Friday, August 24, 2012

TNF alpha inhibitors and influenza vaccination

There’s an interesting study on the immune response to the pandemic influenza A H1N1 vaccine in patients receiving TNF alpha inhibitors for rheumatoid arthritis and spondyloarthritis.

I.L. França and colleagues at the immune response of inflammatory arthritis patients on TNF blockers and could show distinct patterns of immune response to the pandemic influenza A H1N1 vaccine for the different TNF alpha inhibitors or maybe better for different classes of. The full text is here:

The results of the study show a seroconversion rate of 58.2% for patients on TNF blockers vs 74.3% for healthy controls. The authors looked at the difference of monoclonal antibody [MAB] TNF blockers like infliximab or adalimumab and Etanercept. A seroconversion rate of 51.6% has been observed for patients on MAB TNF blockers vs 74.3% for healthy controls, which is highly significant (P = 0.005). But for for patients on etanercept there isn’t any difference “(86.7% vs 74.3%, P = 0.091)”. Patients receiving TNF blockers for spondyloarthritis had a lower rate of seroconversion and interestingly patients with rheumatoid arthritis showed no difference to healthy controls. And in further statistical analysis two factors were found to be significant for the lower seroconversion rate in spondyloarthritis patients: older age and receiving MAB TNF blockers.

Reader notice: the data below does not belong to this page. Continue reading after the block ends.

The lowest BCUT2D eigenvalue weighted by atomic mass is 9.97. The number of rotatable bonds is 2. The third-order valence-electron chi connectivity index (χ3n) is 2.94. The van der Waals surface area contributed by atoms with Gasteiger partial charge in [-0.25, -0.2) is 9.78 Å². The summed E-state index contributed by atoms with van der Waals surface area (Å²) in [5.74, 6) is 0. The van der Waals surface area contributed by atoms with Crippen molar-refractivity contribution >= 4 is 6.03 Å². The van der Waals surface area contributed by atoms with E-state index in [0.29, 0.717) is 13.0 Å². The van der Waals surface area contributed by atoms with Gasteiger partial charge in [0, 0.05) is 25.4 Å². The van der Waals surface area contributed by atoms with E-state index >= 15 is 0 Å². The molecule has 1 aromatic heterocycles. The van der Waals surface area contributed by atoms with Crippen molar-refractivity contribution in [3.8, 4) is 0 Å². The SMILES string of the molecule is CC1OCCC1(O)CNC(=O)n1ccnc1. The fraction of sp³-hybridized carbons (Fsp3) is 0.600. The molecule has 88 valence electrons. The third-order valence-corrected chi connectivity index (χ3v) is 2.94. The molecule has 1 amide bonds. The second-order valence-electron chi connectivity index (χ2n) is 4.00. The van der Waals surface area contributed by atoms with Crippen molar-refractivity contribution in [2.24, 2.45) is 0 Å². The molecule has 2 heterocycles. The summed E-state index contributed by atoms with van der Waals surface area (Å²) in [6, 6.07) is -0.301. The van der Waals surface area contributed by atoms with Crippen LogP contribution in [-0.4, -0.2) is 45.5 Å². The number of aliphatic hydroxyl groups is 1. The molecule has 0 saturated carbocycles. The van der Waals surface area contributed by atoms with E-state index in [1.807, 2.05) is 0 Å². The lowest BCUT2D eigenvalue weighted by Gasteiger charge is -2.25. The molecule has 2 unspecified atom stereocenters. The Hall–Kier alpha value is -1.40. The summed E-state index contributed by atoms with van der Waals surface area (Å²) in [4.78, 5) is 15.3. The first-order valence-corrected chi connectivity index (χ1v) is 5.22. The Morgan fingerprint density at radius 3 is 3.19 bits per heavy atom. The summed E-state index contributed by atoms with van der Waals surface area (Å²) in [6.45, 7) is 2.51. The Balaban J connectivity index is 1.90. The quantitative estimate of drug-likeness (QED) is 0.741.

To sum it up: the seroconversion rate of older spondyloarthritis patients on MAB TNF blockers is reduced, so that they might have to be vaccinated a second time.

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